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Old 08-22-2012, 02:41 AM
 
1,186 posts, read 4,440,886 times
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Media reporting that the local government will begin aerial spraying over Harris County today in order to "reduce mosquito populations".

What they're not reporting is WHAT it is they'll be spraying over our neighborhoods, lakes, creeks, etc. No mention about what chemicals they're planning on using. Shouldn't we be told? Hello, Houston media?

Northwest Harris County to receive aerial spray to combat West Nile - Community Impact Newspaper

PS...Most of Harris County and Houston's water supply has been converted to surface water. Concerned?

Found these articles regarding the recent sprayings in Dallas. Noticed they setup certain "exclusion" zones where they would not spray, including the area around former president Bush's house in Preston Hollow. If it's safe for everyone, why do that?

Last edited by Mr. Football; 08-22-2012 at 02:56 AM..
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Old 08-22-2012, 07:52 AM
 
Location: Houston, TX
10,440 posts, read 10,181,431 times
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I can't believe that people in Texas let the government do aerial spraying of chemicals.
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Old 08-22-2012, 08:59 AM
 
617 posts, read 713,534 times
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Quote:
Originally Posted by Dopo View Post
I can't believe that people in Texas let the government do aerial spraying of chemicals.
It is better than people dying from West Nile. Heck a lot of areas already have the trucks driving around spraying even worse stuff. Have you ever been outside when one of those trucks drives by? It makes you want to gag from all the chemicals. I have a very large detention pond right be behind my house and and a small community lake in front of my house but yet thanks to the efforts I have yet to bit by one single mosquito.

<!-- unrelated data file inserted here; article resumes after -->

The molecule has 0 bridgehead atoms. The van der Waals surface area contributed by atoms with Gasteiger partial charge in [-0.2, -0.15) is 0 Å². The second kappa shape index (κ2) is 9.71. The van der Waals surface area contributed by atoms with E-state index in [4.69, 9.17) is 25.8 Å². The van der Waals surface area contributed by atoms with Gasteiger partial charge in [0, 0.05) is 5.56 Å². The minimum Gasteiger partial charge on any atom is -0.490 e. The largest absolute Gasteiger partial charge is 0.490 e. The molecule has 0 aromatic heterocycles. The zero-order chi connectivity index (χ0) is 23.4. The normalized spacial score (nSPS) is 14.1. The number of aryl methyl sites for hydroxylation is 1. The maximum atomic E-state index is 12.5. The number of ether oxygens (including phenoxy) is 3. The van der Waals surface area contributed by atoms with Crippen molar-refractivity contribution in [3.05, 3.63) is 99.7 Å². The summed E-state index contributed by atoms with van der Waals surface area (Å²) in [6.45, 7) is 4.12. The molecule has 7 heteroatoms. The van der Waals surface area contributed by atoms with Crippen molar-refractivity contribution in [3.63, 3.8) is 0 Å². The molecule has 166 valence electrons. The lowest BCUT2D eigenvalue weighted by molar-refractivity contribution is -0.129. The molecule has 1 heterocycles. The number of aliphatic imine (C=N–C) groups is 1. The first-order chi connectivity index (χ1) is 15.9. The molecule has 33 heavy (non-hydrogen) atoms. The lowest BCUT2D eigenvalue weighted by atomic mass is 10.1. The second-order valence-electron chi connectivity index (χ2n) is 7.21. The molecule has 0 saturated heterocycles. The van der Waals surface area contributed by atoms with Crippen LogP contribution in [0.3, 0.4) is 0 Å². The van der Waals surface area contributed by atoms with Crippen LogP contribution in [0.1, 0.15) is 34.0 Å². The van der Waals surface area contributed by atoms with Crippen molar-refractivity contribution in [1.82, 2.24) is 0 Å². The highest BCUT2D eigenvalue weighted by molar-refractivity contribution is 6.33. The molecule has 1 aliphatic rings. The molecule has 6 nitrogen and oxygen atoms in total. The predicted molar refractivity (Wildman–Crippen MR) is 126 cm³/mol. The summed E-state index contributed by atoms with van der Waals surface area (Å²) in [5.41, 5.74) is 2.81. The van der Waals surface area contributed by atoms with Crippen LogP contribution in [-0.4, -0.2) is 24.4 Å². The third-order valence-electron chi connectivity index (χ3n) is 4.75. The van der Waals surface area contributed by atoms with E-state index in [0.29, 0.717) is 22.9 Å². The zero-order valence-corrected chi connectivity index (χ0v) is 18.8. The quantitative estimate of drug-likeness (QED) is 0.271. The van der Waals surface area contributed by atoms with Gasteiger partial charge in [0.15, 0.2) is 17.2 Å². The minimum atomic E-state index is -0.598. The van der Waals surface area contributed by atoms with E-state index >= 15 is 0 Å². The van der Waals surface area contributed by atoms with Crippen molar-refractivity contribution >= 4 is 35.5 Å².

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Old 08-22-2012, 10:51 AM
 
Location: Houston
389 posts, read 407,044 times
Reputation: 501
Quote:
Originally Posted by Mr. Football View Post
Media reporting that the local government will begin aerial spraying over Harris County today in order to "reduce mosquito populations".

What they're not reporting is WHAT it is they'll be spraying over our neighborhoods, lakes, creeks, etc. No mention about what chemicals they're planning on using. Shouldn't we be told? Hello, Houston media?

Northwest Harris County to receive aerial spray to combat West Nile - Community Impact Newspaper

PS...Most of Harris County and Houston's water supply has been converted to surface water. Concerned?

Found these articles regarding the recent sprayings in Dallas. Noticed they setup certain "exclusion" zones where they would not spray, including the area around former president Bush's house in Preston Hollow. If it's safe for everyone, why do that?
'

I hit up google, took 10 seconds found this article on it Harris County plans aerial mosquito spraying to combat West Nile virus | abc13.com

"The insecticide, Dibrom (EPA-approved), is routinely used for aerial spray operations to combat mosquito-borne disease and will be used during the spray operation in Harris County. Dibrom is considered to be safe for the environment and is applied according to the label instructions. For people concerned about exposure during the aerial spray operation, HCPHES recommends individuals stay indoors while the aerial treatment is being conducted in the affected areas, as a precaution. "